Cybercriminals set new records in 2021, hacking 19 billion data points in first half alone

Experts have compiled a tip sheet to encourage better online ‘hygiene’

editor: REMIX NEWS
author: Ziare
Hackers try to solve a giant mosaic floor puzzle at the hacker conference DefCon Friday, Aug. 5, 2011, in Las Vegas. (AP Photo/Isaac Brekken)

The year 2021 was the most prolific yet for cybercriminals, with almost 19 billion data thefts having been registered in the first half of the year alone, cybersecurity company Eset has revealed.

A study published last year estimated the cost of identity fraud and associated financial losses had reached a record $56 billion in 2020 as the pandemic brought with it a wave of unlawful online activity.

In light of this, Eset experts have compiled a list of bad habits often practiced by internet users, hoping to encourage better cyber ‘hygiene’ in 2022.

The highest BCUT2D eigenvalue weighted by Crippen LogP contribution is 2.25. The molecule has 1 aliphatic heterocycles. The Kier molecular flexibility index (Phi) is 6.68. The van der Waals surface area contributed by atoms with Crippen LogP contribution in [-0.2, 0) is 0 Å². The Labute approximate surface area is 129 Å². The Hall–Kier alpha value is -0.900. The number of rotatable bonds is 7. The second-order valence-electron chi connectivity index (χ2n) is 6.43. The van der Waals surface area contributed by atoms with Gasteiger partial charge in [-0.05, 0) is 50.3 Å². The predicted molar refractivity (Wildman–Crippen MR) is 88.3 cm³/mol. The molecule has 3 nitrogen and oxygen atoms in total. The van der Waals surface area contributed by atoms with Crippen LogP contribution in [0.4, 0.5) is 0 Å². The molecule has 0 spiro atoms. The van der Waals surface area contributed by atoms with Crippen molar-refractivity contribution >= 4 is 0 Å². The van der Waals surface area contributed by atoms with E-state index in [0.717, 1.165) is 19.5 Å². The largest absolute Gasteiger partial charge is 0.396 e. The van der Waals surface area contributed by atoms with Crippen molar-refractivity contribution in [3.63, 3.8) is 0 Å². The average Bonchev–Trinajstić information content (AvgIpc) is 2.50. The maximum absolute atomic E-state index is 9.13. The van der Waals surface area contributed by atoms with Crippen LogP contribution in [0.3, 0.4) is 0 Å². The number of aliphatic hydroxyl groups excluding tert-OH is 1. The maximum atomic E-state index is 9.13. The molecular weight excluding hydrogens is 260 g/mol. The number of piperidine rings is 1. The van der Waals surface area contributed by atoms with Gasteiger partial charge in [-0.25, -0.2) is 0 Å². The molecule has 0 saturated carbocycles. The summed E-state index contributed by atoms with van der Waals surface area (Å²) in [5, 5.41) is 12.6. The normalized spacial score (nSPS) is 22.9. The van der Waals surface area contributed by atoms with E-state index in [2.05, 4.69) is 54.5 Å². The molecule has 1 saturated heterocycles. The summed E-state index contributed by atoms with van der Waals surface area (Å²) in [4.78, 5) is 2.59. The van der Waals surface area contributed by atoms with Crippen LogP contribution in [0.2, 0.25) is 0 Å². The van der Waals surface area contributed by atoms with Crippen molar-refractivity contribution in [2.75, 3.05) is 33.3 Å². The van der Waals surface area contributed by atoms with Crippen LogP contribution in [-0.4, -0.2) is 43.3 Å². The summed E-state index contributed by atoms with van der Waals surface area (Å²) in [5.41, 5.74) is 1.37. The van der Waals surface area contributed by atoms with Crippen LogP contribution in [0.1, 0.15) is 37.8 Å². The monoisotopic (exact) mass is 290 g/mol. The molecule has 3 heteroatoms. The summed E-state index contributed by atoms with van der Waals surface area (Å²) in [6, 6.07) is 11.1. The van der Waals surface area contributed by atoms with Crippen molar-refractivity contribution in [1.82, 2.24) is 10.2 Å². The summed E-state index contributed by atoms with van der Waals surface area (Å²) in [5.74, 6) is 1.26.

Outdated software

According to Eset, the first mistake internet users frequently make is to use outdated software, which gives cybercriminals an advantage in attacking vulnerable devices. Data for 2020 showed that cyber attacks on outdated software led to 18,100 cases of hacking, more than 50 incidents a day.

Poor password hygiene

Another issue reported by experts related to “poor password hygiene.” Eset warned that with the sheer volume of passwords internet users must remember in today’s society — around 100 on average — users tend to act more carelessly. Users frequently re-use the same password for multiple accounts, giving cybercriminals a huge advantage, and many users continue to use already compromised passwords for other accounts. To prevent this, Eset recommended both more careful password management and two-factor authentication.

Careless use of public WiFi

Another frequent mistake internet users will make is the liberal use of public Wi-Fi networks, which are generally less secure than corporate or home networks.

“Hackers can use these networks to spy on how you use the internet, access your accounts, and steal your identity. To stay safe, try to avoid these public hotspots altogether. If you have to use them, don’t log in to any important account while you’re signed in,” Eset experts warned.

According to Eset’s European Cybersecurity Index, Portugal, Lithuania and Slovakia have the best scores in Europe, with Romania at the bottom of the list, just below France and Austria.

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